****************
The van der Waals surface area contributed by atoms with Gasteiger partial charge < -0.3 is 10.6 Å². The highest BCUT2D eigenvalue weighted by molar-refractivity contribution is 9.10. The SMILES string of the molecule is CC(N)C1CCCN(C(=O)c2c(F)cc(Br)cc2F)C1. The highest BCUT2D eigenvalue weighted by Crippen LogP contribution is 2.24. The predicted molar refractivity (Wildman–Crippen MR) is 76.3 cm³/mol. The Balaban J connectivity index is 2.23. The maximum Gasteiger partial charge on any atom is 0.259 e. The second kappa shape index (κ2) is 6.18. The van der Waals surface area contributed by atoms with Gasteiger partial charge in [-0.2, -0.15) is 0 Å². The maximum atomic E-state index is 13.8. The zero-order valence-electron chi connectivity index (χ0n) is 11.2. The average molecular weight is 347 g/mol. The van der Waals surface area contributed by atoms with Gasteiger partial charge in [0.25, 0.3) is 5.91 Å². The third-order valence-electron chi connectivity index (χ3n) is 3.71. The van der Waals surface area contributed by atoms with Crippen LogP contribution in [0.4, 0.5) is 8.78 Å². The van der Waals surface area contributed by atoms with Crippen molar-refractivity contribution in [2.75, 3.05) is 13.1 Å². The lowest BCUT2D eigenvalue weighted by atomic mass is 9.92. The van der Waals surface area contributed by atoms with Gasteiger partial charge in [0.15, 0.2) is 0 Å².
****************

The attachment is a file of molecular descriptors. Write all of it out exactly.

The van der Waals surface area contributed by atoms with Gasteiger partial charge < -0.3 is 10.6 Å². The highest BCUT2D eigenvalue weighted by molar-refractivity contribution is 9.10. The SMILES string of the molecule is CC(N)C1CCCN(C(=O)c2c(F)cc(Br)cc2F)C1. The highest BCUT2D eigenvalue weighted by Crippen LogP contribution is 2.24. The predicted molar refractivity (Wildman–Crippen MR) is 76.3 cm³/mol. The Balaban J connectivity index is 2.23. The maximum Gasteiger partial charge on any atom is 0.259 e. The second kappa shape index (κ2) is 6.18. The van der Waals surface area contributed by atoms with Gasteiger partial charge in [-0.2, -0.15) is 0 Å². The maximum atomic E-state index is 13.8. The zero-order valence-electron chi connectivity index (χ0n) is 11.2. The average molecular weight is 347 g/mol. The van der Waals surface area contributed by atoms with Gasteiger partial charge in [0.25, 0.3) is 5.91 Å². The third-order valence-electron chi connectivity index (χ3n) is 3.71. The van der Waals surface area contributed by atoms with Crippen LogP contribution in [0.4, 0.5) is 8.78 Å². The van der Waals surface area contributed by atoms with Crippen molar-refractivity contribution in [2.75, 3.05) is 13.1 Å². The lowest BCUT2D eigenvalue weighted by atomic mass is 9.92. The van der Waals surface area contributed by atoms with Gasteiger partial charge in [0.15, 0.2) is 0 Å².